There is a lot of debate going on about being “good stewards” with all of our natural resources. I admire many of your motives for wanting to keep the world pure and wanting to make sure there are plenty of resources around for generations to come.However, please don’t get carried away. This world was created for you. Use the resources wisely but do feel free to use them. Our Father knew what he was doing when he put the resources in place. They weren’t put there to never be utilized.


By the way, I didn’t mind walking everywhere but man oh man what I could have done if I would have had one of those SUV’s. The four-wheel-drive would have come in handy in those hills around the Sea of Galilee.

There you have it. Truer words have never been spoken. Unless you count all that Sermon on the Mount stuff, but who pays attention to that anymore anyway?

By the way, here’s the postcard Jesus mailed me. Direct mail–what an improvement over those old school marketing techniques, like that matted-hair, bug-eating, bearded, wait-where’d-you-go-with-my-head, prophet in the desert thing his cousin John had going.

Click the image for a larger photo

Now if only Jesus had a myspace Facebook page, he’d really be hip.

The Last Jihad

Okay, so today I venture halfheartedly to Starbucks, because it’s the only coffee shop within walking distance (though there must be 8 billion within driving distance in Northern Virginia), and at the table across from me, there is some guy going on and on about how there were weapons of mass destruction in Iraq and what a bad baddie Saddam Hussein was and how great we took him out. Through some not so difficult eavesdropping (made fairly easy by the booming, energetic voice) I determined that this man was a novelist of some renown and that he had in fact some of his books right there on the table with him.

Through some inspired cloak and dagger misdirection involving a wink, a stubbed toe, and a penguin, I was able to see, upon leaving Starbucks, exactly what novel was on the table, thus determining what novelist was at the table.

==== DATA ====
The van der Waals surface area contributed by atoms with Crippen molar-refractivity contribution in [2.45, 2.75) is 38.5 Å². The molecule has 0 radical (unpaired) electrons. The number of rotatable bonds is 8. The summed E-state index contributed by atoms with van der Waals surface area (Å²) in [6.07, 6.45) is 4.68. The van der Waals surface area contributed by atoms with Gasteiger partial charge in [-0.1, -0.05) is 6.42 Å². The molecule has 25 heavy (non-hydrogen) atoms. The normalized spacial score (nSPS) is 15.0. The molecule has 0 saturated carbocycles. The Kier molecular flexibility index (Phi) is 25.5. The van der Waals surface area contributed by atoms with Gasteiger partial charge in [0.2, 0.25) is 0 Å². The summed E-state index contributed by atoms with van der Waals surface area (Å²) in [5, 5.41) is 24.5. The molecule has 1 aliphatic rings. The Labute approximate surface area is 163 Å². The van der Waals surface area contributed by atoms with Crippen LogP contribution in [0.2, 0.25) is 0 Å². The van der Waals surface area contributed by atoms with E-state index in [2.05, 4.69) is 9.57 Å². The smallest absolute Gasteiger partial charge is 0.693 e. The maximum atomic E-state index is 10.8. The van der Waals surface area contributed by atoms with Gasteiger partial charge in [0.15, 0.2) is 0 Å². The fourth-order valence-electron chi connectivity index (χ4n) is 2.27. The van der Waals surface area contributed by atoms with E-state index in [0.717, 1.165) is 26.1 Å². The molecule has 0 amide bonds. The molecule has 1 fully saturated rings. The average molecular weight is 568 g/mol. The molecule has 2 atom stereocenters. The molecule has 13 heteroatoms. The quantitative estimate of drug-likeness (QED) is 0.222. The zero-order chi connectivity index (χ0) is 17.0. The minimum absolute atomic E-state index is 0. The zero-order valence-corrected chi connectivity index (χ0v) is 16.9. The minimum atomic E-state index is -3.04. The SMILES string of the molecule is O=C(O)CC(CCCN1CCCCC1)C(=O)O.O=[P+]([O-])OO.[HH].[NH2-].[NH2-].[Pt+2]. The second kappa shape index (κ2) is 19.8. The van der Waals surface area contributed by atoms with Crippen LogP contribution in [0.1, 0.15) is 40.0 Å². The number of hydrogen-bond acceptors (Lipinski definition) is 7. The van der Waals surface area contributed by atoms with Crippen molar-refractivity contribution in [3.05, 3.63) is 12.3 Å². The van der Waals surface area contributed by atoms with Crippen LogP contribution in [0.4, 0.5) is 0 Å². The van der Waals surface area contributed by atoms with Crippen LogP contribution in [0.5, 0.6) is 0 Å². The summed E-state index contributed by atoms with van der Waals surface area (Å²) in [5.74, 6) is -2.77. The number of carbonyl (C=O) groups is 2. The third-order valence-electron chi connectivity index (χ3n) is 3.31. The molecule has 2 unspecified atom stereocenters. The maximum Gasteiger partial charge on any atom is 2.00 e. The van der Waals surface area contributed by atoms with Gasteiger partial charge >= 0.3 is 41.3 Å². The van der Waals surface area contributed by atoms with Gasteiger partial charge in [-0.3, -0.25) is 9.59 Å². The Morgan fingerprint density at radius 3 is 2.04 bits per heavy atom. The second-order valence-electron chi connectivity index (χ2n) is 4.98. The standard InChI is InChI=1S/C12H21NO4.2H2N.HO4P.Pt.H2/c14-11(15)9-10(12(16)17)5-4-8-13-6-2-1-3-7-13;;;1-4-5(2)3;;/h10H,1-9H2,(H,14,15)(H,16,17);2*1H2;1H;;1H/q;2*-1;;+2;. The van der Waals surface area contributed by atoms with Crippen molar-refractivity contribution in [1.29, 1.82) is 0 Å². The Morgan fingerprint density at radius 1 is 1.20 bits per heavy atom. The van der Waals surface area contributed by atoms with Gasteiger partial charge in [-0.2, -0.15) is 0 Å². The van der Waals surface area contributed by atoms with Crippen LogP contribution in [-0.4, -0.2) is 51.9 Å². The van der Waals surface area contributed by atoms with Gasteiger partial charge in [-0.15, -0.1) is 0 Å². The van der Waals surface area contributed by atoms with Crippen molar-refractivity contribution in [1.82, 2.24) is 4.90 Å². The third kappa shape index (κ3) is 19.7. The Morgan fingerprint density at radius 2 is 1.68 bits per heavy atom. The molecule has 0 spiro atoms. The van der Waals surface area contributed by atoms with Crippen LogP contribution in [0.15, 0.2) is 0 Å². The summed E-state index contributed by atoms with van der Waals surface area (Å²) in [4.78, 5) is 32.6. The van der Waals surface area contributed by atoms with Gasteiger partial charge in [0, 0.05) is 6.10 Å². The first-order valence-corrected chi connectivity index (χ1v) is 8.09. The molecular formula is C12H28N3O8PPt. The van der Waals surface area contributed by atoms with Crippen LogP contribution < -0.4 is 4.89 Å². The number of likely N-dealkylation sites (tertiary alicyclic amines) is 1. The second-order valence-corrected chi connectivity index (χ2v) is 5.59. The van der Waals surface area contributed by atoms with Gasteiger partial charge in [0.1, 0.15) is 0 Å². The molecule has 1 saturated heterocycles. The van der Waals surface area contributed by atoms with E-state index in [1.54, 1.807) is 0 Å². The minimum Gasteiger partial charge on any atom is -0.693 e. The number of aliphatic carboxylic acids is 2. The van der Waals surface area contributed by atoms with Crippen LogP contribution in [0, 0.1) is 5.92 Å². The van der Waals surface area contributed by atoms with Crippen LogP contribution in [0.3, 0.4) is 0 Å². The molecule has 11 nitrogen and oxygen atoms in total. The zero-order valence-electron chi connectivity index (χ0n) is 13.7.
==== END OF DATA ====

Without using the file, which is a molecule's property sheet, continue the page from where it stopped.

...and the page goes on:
I felt I needed to do this, because I am a professor of contemporary American literature, and I had no idea who this guy was talking so animatedly about Hussein’s secret plans to blow up the west with his nuclear arsenal. Here was a contemporary American novelist, and it was my professional duty to find out which one.

Turns out it was okay I hadn’t heard of him.

Because I don’t usually read evangelical Christian conspiracy thrillers.

The man was Joel C. Rosenberg, most famous for his NY Times bestseller, The Last Jihad. As the Publishers Weekly review of The Last Jihad on Amazon says:

In the wake of September 11, popular American president James MacPherson has spearheaded an international effort to destroy terrorist training camps in the Middle East and North Africa. Osama bin Laden has been killed, but Saddam Hussein continues to plot against the West.


I’ve since discovered that Rosenberg’s follow-up novel, The Ezekiel Option, is, despite its Ludlumesque title, essentially a kind of Left Behind novel about the Last Days. You know, the rise of Babylon, the Antichrist, and a lot of shit blowing apart

A real neo-con ex-Orthodox Jew Christian evangelical hawkish apocalyptic novelist, right here, in my very own Starbucks!!

I should buy him a double skinny no fun triple latte frappo mocha.